There is another group that is strongly opposed to theological teaching, whose modern creeds are, “Love your Jesus, hate your religion” or “Relationship not Religious rules”. They are no different that those two hundred years ago cried out “no creed but Christ”.
They are the simply souls who know there is something missing in our theological proofs. Who realize the dissonance, that there is a weak point in our equation. They might not be able to put a finger on it, but they realize what we believe is not impacting how we live.
Think about how many blogs, sermons, Sunday school classes urge us to pray, that teach us how to enter into conversation, either publicly or individually with God? Sure you can find blogs about worship, usually to the extent of “those guys don’t do it right”, but how many help you connect to the awe of realizing you are in the presence of God?
The Lutheran Confessions almost seem snarky when talking about calling prayer a sacrament because then we might take this encounter with God more seriously. St Josemaria talks of living in God’s presence is a consequence and manifestation of our prayer, simply because you have to know He is here to talk to Him. Pope Benedict, then a cardinal, talks of those freed form sin and their simple faith, which is greater than the deepest of theology. (read Augustine’s Confessions and you will eventually find that are the end of his journey)
The missing part of our sermon/blog equation is the starting place. The time spent pouring our heart out to God and letting His comfort and presence bring us hope. It is what will form the basis of our theology, of our teaching, of that which we write and blog. And that is what makes our life, this realization that we dwell in the very presence of God, in His holiness, in His glory. That we can give Him every burden, every anxiety, as He draws us to Himself, as He cleanses, heals, and makes of our lives, our souls, something incredible.
Prayer and worship cannot exist without faith, not just the faith described in theological tomes and creeds, but the dependence, the trust in God to give us what He promises.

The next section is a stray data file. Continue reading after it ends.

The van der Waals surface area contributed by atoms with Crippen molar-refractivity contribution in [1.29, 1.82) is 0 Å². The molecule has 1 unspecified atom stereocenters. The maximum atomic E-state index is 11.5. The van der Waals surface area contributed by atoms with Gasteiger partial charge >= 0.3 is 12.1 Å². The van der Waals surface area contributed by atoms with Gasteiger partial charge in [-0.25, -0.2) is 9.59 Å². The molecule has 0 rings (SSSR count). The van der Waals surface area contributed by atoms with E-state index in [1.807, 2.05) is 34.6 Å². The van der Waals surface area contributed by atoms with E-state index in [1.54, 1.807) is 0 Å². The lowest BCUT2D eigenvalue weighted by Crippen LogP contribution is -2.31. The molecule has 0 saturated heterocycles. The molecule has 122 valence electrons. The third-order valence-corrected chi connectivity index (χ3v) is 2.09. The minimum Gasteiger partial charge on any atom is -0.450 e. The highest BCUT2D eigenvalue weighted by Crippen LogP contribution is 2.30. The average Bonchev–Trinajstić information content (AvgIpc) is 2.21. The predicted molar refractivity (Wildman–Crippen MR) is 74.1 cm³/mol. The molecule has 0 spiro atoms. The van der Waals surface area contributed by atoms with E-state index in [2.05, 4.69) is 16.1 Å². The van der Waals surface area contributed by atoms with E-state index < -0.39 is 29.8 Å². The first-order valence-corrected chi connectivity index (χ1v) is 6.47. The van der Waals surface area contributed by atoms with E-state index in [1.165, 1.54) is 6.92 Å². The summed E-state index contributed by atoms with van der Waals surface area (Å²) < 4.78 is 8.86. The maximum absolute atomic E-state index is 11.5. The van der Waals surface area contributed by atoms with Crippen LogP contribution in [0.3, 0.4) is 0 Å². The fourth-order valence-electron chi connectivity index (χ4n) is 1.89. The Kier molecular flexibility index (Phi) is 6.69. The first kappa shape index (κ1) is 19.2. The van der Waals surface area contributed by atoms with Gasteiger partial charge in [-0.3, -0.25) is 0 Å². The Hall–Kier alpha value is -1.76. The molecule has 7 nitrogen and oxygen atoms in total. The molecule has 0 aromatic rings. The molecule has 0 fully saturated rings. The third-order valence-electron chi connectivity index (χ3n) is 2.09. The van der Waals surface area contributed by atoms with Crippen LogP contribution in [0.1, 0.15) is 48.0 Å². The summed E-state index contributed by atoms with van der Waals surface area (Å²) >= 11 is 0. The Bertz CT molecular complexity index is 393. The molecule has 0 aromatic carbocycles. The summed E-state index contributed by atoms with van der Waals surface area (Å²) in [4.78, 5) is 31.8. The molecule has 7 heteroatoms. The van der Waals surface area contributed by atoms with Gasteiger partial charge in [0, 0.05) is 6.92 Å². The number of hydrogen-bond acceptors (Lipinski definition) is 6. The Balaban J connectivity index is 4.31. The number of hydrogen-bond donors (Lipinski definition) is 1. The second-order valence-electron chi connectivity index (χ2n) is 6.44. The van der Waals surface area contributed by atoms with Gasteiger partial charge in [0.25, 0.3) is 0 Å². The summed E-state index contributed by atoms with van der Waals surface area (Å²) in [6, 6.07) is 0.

To understand that God is here, for you, drawing you into His love. Theology might teach about it, prayer, worship, the sacraments are all experiencing it. Theology tells us what is happening to us, if it is based in prayer. Otherwise, you never get past it to living out that life in Christ.
Spend time in prayer, spend time listening and pouring out your hearts and souls to God, who loves you enough to give you His name to call upon. Who wants to walk with us, live with us, rejoice and cry with us.
Don’t skip by prayer to get to your theology, it is not just a requirement, it is what the theology needs to discuss! For it is life.
Lord have mercy on us!
Tappert, T. G. (Ed.). (1959). The Book of Concord the confessions of the Evangelical Lutheran Church. (p. 213). Philadelphia: Mühlenberg Press.
Escriva, Josemaria (2011-01-31). Furrow (Kindle Locations 1981-1985). Scepter Publishers. Kindle Edition.
Ratzinger, J. (1992). Co-Workers of the Truth: Meditations for Every Day of the Year. (I. Grassl, Ed., M. F. McCarthy & L. Krauth, Trans.) (p. 40). San Francisco: Ignatius Press.
Devotional Thought of the Day:
11 This is a sure thing: If we die with him, we’ll live with him; 12 If we stick it out with him, we’ll rule with him; If we turn our backs on him, he’ll turn his back on us; 13 If we give up on him, he does not give up— for there’s no way he can be false to himself. 14 Repeat these basic essentials over and over to God’s people. Warn them before God against pious nitpicking, which chips away at the faith. It just wears everyone out. 15 Concentrate on doing your best for God, work you won’t be ashamed of, laying out the truth plain and simple. 16 Stay clear of pious talk that is only talk. Words are not mere words, you know. If they’re not backed by a godly life, 2 Timothy 2:11-16 (MSG)
242 Sometimes they didn’t want to understand: it is as if they were blind… But sometimes it has been you who did not manage to make yourself understood properly. You must change that!
I will be honest; it is a challenge for me. It always has been, and as long as I preach, I think it will be.
To explain the glorious, majestic, beyond belief work of God in a simple way, that people will listen too. Yes, I know the Holy Spirit does the work of imprinting that which God has called into existence on their hearts, but that doesn’t mean we can be lax, or, on the other extreme, so eloquent that even a seminary professor would be in awe of our wisdom and message.
Every time we sit at a keyboard, or for some, take a pen in hand, we risk our words becoming talk that is only… talk. We may be proclaiming wonderful ideas, incredible theology, mind-blowing insights into theological truths, but if they don’t get the relationship, if we don’t bring people to realize their hope is not in knowledge, but in the intimate relationship with Jesus that Paul describes. It bears repeating
2 If we stick it out with him, we’ll rule with him; If we turn our backs on him, he’ll turn his back on us; 13 If we give up on him, he does not give up— for there’s no way he can be false to himself. 1
There is the truth that makes a difference. There is the truth that opens eyes, causes ears to hear, brings healing and expectant hope to those damaged and broken by sin.